Bug in popular wi-fi module allows remote takeover

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Bug in popular wi-fi module allows remote takeover

Realtek issues patches.

Security researchers have discovered multiple vulnerabilities in the popular Realtek 8195A wi-fi module, the most severe of which allows attackers in radio range to fully compromise the card.

The attack described by Vdoo researchers overflows a memory buffer during initial connection access negotiations and doesn't require knowledge of the network pre-shared key for authentication.

Vdoo found that the stack-based buffer overflow attack works regardless of the RTL8195 module being in wi-fi access point or client mode, and allows remote code execution or denial of service attacks.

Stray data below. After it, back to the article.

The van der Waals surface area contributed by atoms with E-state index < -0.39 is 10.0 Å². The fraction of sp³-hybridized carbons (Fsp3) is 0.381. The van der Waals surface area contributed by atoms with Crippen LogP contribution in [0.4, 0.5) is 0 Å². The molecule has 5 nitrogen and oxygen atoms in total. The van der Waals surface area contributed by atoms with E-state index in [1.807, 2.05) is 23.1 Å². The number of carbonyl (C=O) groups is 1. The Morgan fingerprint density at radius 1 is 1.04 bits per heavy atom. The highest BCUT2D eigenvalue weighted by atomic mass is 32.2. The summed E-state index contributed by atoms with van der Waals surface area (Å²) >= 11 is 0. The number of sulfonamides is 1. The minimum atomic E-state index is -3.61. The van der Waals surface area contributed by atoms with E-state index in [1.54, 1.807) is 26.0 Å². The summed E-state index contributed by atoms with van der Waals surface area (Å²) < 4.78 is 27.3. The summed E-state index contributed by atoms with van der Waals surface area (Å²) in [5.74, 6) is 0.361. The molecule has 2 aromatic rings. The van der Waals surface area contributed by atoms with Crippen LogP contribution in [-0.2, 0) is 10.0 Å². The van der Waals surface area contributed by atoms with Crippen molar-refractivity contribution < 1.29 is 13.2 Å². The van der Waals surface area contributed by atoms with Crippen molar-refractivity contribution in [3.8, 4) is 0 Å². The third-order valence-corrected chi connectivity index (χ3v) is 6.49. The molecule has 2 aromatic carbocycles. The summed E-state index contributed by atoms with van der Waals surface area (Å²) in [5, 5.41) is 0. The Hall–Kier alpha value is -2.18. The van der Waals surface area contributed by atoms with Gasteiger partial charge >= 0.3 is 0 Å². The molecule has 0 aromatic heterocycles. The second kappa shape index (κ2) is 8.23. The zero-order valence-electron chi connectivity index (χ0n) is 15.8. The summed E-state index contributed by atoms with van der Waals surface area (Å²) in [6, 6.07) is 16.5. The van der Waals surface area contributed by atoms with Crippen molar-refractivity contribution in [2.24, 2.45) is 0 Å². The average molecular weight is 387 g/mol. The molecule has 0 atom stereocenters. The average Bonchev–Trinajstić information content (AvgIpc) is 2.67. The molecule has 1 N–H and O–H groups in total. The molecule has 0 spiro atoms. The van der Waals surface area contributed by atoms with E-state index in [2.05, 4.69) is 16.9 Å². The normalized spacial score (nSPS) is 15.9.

Realtek has acknowledged the vulnerability which affects the RTL8195AM, RTL8711AM, RTL8177AF and RTL8710AF modules, used in many internet of things (IoT) applications.

The network device company's Ameba Arduino 2.0.8 has patches for the above vulnerability, and five others found by Vdoo.

Security researcher Dr Mathy Vanhoef, who discovered the KRACK key reinstallation attack in the wi-fi protected access version 2 protocol in 2017, told iTnews that the vulnerability looks serious as it doesn't require knowledge of the wi-fi password.

"Seems like this chip is mostly used by IoT devices, so you can abuse it to gain control over IoT devices that use the chip," he said.

"An attacker can also abuse it to gain access to someone's wi-finetwork if it contains a vulnerable IoT device," Vanhoef added.

Vanhoef said that best practice was to treat IoT devices as insecure by default.

Even then, since the most serious vulnerability discovered by Vdoo can be exploited by simply being in radio range, it looks impactful in practice, Vanhoef concluded.

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